She hadn’t tinkered with the thermostat. Why did the heat come back on?
Posted in , Nov 28, 2014
Even in Texas, December gets cold, but we needed to keep our heating bill low. With my husband, James, at work, why keep the house warm just for me? I turned down the thermostat until the display read 66 degrees, then hit the “Hold” button. With a click, the furnace shut off. I started sweeping the floors as the winter chill slowly began to seep into the house. I could practically hear my dad admonishing me—“Turn up the heat!”
It was December 6th, exactly one year since Dad had passed away. The memories were too painful to revisit, yet all day I’d been replaying the 3:00 A.M. phone call that James and I got from Mom. News of Dad’s stroke. His last few days in the hospital.
If only Dad could see me now, shivering to save a few bucks, I thought. Dad was thrifty too, but he always poked fun at me for taking it too far. When I moved into my first apartment, a tiny studio that just barely fit my budget, Mom and Dad came for a visit. “Isn’t it a bit frosty in here?” Dad asked, rubbing his arms. “How about we turn on some heat?”
“I don’t turn on the heater unless I have to,” I said. “I have to watch my money.”
“Honey, it’s freezing,” Dad said. “Turn up the heat!” He whipped out his wallet and paid me to turn the heat on. For years, Dad and I retold that story. I missed his...well, his warmth.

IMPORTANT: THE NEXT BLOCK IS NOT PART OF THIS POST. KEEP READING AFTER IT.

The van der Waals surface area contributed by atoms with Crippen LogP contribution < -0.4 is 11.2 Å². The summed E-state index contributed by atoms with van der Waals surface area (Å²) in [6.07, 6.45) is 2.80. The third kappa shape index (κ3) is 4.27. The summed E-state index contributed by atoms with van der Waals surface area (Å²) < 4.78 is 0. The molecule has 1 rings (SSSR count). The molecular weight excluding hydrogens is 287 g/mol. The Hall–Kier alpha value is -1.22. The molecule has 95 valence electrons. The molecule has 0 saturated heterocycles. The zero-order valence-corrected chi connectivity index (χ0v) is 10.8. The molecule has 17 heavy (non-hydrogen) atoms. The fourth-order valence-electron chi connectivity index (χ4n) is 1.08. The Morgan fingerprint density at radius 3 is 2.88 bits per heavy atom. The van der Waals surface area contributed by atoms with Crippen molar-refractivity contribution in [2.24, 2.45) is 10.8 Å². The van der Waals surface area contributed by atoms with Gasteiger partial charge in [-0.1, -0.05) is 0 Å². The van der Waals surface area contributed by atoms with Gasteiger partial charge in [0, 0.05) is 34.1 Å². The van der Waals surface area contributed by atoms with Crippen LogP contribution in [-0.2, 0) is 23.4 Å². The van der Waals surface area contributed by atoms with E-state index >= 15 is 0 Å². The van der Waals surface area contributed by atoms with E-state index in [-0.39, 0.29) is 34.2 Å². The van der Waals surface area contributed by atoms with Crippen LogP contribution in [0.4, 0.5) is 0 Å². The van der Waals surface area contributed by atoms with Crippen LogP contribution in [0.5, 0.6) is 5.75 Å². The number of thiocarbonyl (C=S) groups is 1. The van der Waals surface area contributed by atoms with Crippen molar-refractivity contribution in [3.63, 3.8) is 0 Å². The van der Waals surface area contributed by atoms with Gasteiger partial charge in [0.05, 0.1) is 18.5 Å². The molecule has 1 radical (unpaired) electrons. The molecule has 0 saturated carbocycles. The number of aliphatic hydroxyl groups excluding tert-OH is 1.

Brrr. I shook off the cold, held a dustpan in place and swept up a dirt pile. A click echoed from the hallway. The thermostat? Within moments, the heat revved on.
I walked into the hall and eyed the thermostat. The black numbers stood out against the gray screen: Current temperature: 67 degrees. Heater’s hold setting: 70.
Huh? Someone would have had to press the button to change the temperature. But I was the only one home! It had to be some glitch.
I told James what happened when he got back from work. “That sounds like just your father," James said. “Knowing him, I bet he won’t let you keep this place cold.”
I shot James a sidelong glance. Dad? The idea was too silly to entertain. We got ready for bed, and I lowered the thermostat to 66 again. We’d be plenty warm beneath the blankets.
Walking to the bedroom, I heard another click. I turned back to the thermostat. The setting temperature had moved once again—up to 70 degrees!
Now I was convinced. “I hear you, Dad,” I said, like he was right by my side. If he wanted to keep me warm on a difficult day like this, I’d let him.
Nearly five years have passed since that day, and the thermostat? Hasn’t had a glitch since.